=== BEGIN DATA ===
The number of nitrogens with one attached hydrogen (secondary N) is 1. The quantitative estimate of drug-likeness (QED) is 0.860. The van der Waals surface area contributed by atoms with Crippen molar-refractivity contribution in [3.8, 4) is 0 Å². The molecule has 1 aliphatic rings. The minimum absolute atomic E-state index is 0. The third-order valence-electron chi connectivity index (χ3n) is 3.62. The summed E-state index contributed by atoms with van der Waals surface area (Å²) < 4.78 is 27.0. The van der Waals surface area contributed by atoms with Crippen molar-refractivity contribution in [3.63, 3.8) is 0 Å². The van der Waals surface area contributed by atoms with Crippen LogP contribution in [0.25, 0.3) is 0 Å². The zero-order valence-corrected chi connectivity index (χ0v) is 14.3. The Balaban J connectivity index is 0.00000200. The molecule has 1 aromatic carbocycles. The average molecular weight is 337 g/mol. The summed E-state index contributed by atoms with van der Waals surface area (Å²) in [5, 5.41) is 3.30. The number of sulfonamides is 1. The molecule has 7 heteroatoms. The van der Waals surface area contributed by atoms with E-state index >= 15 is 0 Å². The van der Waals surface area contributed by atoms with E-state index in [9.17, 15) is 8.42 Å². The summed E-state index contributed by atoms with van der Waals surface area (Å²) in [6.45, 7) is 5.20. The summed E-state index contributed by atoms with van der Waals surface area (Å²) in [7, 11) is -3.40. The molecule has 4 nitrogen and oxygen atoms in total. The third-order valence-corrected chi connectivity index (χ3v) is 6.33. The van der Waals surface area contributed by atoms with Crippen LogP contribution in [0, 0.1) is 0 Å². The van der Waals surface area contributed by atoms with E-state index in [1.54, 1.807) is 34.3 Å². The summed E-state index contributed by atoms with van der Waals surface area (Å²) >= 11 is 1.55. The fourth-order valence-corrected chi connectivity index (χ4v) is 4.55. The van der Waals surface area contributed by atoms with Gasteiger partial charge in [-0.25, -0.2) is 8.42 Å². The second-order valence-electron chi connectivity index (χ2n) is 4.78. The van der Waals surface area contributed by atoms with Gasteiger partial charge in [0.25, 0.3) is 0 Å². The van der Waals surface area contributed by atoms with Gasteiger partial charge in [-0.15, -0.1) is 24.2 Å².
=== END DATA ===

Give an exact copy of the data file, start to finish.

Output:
The number of nitrogens with one attached hydrogen (secondary N) is 1. The quantitative estimate of drug-likeness (QED) is 0.860. The van der Waals surface area contributed by atoms with Crippen molar-refractivity contribution in [3.8, 4) is 0 Å². The molecule has 1 aliphatic rings. The minimum absolute atomic E-state index is 0. The third-order valence-electron chi connectivity index (χ3n) is 3.62. The summed E-state index contributed by atoms with van der Waals surface area (Å²) < 4.78 is 27.0. The van der Waals surface area contributed by atoms with Crippen molar-refractivity contribution in [3.63, 3.8) is 0 Å². The van der Waals surface area contributed by atoms with Crippen LogP contribution in [0.25, 0.3) is 0 Å². The zero-order valence-corrected chi connectivity index (χ0v) is 14.3. The Balaban J connectivity index is 0.00000200. The molecule has 1 aromatic carbocycles. The average molecular weight is 337 g/mol. The summed E-state index contributed by atoms with van der Waals surface area (Å²) in [5, 5.41) is 3.30. The number of sulfonamides is 1. The molecule has 7 heteroatoms. The van der Waals surface area contributed by atoms with E-state index >= 15 is 0 Å². The van der Waals surface area contributed by atoms with E-state index in [9.17, 15) is 8.42 Å². The summed E-state index contributed by atoms with van der Waals surface area (Å²) in [6.45, 7) is 5.20. The summed E-state index contributed by atoms with van der Waals surface area (Å²) in [7, 11) is -3.40. The molecule has 4 nitrogen and oxygen atoms in total. The third-order valence-corrected chi connectivity index (χ3v) is 6.33. The van der Waals surface area contributed by atoms with Crippen LogP contribution in [0, 0.1) is 0 Å². The van der Waals surface area contributed by atoms with E-state index in [1.54, 1.807) is 34.3 Å². The summed E-state index contributed by atoms with van der Waals surface area (Å²) >= 11 is 1.55. The fourth-order valence-corrected chi connectivity index (χ4v) is 4.55. The van der Waals surface area contributed by atoms with Gasteiger partial charge in [-0.25, -0.2) is 8.42 Å². The second-order valence-electron chi connectivity index (χ2n) is 4.78. The van der Waals surface area contributed by atoms with Gasteiger partial charge in [0.25, 0.3) is 0 Å². The van der Waals surface area contributed by atoms with Gasteiger partial charge in [-0.15, -0.1) is 24.2 Å².